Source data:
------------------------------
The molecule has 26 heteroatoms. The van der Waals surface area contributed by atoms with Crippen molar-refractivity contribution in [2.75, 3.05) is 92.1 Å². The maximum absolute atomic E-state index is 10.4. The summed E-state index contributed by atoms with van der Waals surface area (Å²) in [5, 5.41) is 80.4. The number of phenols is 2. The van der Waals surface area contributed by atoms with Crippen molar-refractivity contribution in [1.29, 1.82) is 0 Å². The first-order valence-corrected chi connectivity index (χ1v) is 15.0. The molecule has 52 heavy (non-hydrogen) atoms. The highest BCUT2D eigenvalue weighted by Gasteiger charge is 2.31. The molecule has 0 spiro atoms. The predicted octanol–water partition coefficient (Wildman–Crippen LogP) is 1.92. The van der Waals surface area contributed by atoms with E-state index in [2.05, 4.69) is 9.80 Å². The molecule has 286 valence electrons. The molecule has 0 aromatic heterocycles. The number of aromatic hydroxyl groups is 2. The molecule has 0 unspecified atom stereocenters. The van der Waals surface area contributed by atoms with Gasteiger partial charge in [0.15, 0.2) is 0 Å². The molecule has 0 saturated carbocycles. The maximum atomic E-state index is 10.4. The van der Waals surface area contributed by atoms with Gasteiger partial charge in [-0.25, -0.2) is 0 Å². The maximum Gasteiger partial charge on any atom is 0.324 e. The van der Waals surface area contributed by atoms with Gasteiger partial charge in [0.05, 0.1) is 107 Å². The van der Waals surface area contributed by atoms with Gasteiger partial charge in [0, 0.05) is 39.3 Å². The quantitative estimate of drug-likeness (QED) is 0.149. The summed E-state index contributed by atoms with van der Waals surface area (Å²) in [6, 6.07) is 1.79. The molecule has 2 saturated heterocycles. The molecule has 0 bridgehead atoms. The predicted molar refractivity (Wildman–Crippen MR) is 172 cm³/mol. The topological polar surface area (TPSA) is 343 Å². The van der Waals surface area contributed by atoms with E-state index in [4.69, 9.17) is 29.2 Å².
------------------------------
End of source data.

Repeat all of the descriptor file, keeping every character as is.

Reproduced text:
The molecule has 26 heteroatoms. The van der Waals surface area contributed by atoms with Crippen molar-refractivity contribution in [2.75, 3.05) is 92.1 Å². The maximum absolute atomic E-state index is 10.4. The summed E-state index contributed by atoms with van der Waals surface area (Å²) in [5, 5.41) is 80.4. The number of phenols is 2. The van der Waals surface area contributed by atoms with Crippen molar-refractivity contribution in [1.29, 1.82) is 0 Å². The first-order valence-corrected chi connectivity index (χ1v) is 15.0. The molecule has 52 heavy (non-hydrogen) atoms. The highest BCUT2D eigenvalue weighted by Gasteiger charge is 2.31. The molecule has 0 spiro atoms. The predicted octanol–water partition coefficient (Wildman–Crippen LogP) is 1.92. The van der Waals surface area contributed by atoms with E-state index in [2.05, 4.69) is 9.80 Å². The molecule has 286 valence electrons. The molecule has 0 aromatic heterocycles. The number of aromatic hydroxyl groups is 2. The molecule has 0 unspecified atom stereocenters. The van der Waals surface area contributed by atoms with Gasteiger partial charge in [0.15, 0.2) is 0 Å². The molecule has 0 saturated carbocycles. The maximum atomic E-state index is 10.4. The van der Waals surface area contributed by atoms with Gasteiger partial charge in [-0.25, -0.2) is 0 Å². The maximum Gasteiger partial charge on any atom is 0.324 e. The van der Waals surface area contributed by atoms with Gasteiger partial charge in [0.05, 0.1) is 107 Å². The van der Waals surface area contributed by atoms with Gasteiger partial charge in [0, 0.05) is 39.3 Å². The quantitative estimate of drug-likeness (QED) is 0.149. The summed E-state index contributed by atoms with van der Waals surface area (Å²) in [6, 6.07) is 1.79. The molecule has 2 saturated heterocycles. The molecule has 0 bridgehead atoms. The predicted molar refractivity (Wildman–Crippen MR) is 172 cm³/mol. The topological polar surface area (TPSA) is 343 Å². The van der Waals surface area contributed by atoms with E-state index in [4.69, 9.17) is 29.2 Å².